Modus tollens

From Example Problems
Jump to: navigation, search

Modus tollens (Latin: the way in which this is denied) is the formal name for indirect proof or proof by contrapositive (contrapositive inference), often abbreviated to MT. It can also be referred to as denying the consequent.

It is a common, simple argument form:

If P, then Q.
Q is false.
Therefore, P is false.

In logical operator notation:

P → Q
⊢ ¬P

where ⊢ represents the logical assertion.

Or in set-theoretic form:

P ⊆ Q
x ∉ Q
∴x∉ P

("P is a subset of Q. x is not in Q. Therefore, x is not in P.")

The argument has two premises. The first premise is the conditional "if-then" statement, namely that P implies Q. The second premise is that Q is false. From these two premises, it can be logically concluded that P must be false. (Why? If P were true, then Q would be true, by premise 1, but it isn't, by premise 2.)

Consider an example:

If there is fire here, then there is oxygen here.
There is no oxygen here.
Therefore, there is no fire here.

Another example:

If Lizzy was the murderer, then she owns an axe.
Lizzy does not own an axe.
Therefore, Lizzy was not the murderer.

Just suppose that the premises are both true. If Lizzy was the murderer, then she really must have owned an axe; and it is a fact that Lizzy does not own an axe. What follows? That she was not the murderer.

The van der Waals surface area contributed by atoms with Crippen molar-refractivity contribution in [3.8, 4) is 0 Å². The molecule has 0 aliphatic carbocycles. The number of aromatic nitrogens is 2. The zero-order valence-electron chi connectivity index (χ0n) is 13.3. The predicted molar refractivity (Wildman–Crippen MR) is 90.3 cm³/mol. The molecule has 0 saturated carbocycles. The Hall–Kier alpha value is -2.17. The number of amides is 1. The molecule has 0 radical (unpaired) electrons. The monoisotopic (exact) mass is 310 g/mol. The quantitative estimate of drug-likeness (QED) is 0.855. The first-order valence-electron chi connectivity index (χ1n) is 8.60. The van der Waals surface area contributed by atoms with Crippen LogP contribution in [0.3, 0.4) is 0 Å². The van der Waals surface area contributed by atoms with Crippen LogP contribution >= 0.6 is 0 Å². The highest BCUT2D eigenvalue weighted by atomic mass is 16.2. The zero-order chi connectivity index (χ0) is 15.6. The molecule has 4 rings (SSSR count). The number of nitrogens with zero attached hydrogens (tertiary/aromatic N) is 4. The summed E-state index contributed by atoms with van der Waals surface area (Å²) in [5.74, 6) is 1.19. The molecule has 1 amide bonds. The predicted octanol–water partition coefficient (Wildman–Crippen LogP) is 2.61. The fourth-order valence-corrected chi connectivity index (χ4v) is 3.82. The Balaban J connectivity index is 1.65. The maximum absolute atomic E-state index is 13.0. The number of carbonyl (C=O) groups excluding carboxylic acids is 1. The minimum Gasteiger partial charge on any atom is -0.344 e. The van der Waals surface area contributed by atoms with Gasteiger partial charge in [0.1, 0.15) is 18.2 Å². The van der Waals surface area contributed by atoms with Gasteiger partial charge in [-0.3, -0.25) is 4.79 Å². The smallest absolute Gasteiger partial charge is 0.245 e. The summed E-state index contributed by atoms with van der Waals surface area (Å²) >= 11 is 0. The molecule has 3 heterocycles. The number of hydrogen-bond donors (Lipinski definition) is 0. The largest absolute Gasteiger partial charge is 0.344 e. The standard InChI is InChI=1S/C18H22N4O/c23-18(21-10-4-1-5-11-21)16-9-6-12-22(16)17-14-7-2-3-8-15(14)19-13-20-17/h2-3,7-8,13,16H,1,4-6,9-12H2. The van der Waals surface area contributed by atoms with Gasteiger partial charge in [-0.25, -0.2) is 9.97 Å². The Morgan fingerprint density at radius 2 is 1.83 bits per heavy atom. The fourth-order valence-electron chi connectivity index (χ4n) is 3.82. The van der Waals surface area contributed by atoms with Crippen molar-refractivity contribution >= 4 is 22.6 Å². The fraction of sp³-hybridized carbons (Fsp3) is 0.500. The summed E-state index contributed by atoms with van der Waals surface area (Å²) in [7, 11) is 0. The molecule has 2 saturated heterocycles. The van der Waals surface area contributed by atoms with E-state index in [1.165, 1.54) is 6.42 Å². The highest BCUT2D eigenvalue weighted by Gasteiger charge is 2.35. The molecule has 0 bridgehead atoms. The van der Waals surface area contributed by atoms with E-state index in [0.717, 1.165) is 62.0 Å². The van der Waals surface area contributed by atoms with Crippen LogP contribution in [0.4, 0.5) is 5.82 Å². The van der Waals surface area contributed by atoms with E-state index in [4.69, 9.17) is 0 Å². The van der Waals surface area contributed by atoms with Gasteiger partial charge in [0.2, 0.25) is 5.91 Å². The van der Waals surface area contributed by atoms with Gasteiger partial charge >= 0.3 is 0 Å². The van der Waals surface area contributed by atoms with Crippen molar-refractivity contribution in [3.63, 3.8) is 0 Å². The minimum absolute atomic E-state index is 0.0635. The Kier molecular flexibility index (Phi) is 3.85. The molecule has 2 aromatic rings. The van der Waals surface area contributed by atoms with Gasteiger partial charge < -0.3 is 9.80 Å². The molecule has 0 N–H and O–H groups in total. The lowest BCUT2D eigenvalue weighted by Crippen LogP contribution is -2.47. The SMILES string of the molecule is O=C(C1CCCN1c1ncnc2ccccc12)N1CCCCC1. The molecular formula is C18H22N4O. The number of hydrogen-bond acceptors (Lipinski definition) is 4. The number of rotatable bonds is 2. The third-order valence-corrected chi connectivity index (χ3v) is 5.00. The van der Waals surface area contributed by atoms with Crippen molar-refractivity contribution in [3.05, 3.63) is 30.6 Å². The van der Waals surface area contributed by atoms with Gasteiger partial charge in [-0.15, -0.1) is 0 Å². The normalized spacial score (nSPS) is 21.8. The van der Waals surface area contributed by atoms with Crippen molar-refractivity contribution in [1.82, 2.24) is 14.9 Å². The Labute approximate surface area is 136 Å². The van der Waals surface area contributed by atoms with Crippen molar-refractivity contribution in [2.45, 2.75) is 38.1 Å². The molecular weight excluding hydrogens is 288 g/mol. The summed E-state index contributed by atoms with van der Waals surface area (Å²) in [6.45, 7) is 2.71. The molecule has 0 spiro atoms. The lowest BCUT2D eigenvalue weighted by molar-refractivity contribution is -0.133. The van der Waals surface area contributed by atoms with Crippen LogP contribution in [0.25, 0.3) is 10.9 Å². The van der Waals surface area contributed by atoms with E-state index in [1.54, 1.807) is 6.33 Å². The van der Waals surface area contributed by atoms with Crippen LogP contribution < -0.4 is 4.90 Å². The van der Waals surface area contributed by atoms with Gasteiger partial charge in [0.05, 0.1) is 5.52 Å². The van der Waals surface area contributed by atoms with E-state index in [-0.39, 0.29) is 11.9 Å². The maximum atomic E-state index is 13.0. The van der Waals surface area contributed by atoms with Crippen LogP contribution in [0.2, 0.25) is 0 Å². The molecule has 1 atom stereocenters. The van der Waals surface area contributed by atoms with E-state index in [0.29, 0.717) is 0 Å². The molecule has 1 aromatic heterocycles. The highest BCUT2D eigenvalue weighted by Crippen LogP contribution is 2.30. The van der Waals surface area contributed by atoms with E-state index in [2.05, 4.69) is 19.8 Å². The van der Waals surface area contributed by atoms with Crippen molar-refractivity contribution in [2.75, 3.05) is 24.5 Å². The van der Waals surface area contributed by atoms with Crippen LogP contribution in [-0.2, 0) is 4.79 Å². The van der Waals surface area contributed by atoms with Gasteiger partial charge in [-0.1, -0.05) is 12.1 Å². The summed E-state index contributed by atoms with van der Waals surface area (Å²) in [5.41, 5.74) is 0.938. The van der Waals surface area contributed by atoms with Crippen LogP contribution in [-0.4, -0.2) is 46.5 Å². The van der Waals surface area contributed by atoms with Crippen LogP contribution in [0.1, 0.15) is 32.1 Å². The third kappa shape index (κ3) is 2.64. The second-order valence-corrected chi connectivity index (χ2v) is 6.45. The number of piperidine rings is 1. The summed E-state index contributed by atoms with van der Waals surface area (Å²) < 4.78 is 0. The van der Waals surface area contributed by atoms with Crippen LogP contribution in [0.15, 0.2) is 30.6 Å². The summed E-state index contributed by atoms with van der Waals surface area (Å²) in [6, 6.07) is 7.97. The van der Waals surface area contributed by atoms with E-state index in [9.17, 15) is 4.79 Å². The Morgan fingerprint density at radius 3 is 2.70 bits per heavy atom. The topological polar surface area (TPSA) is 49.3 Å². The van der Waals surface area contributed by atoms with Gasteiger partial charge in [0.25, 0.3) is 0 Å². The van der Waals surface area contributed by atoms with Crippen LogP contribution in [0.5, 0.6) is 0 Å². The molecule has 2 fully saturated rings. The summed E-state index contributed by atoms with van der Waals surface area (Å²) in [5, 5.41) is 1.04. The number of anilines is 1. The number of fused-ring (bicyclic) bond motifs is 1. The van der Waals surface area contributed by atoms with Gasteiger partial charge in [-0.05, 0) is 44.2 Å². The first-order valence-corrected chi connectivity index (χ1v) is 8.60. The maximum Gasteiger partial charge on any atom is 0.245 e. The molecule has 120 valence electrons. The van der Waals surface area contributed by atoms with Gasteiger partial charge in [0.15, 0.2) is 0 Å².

It is important to note that when an argument is valid, if the premises are true, the conclusion must follow. Suppose we decide that it is not the case that: if Lizzy was the murderer, then she would have to have owned an axe; Perhaps we have found that she borrowed someone's. This means that the first premise is false. But notice that it does not mean the argument is invalid, since it remains the case that, if the premises are true (and in this case they are not), the conclusion would follow, even though in this particular case the premise is false. An argument can be valid even though it has a false premise. Such an argument usually reaches a false conclusion.

If a modus tollens argument has true premises, then it is sound.
The argument is unsound
Therefore, its premises are false.

(Of course this particular argument applied to itself would be a paradox)

Modus tollens became somewhat legendary when it was used by Karl Popper in his proposed response to the problem of induction, Falsificationism.

See also

de:Modus tollens es:Modus tolendo tollens nl:Modus tollens pt:Modus tollens sv:Modus tollens uk:Modus tollens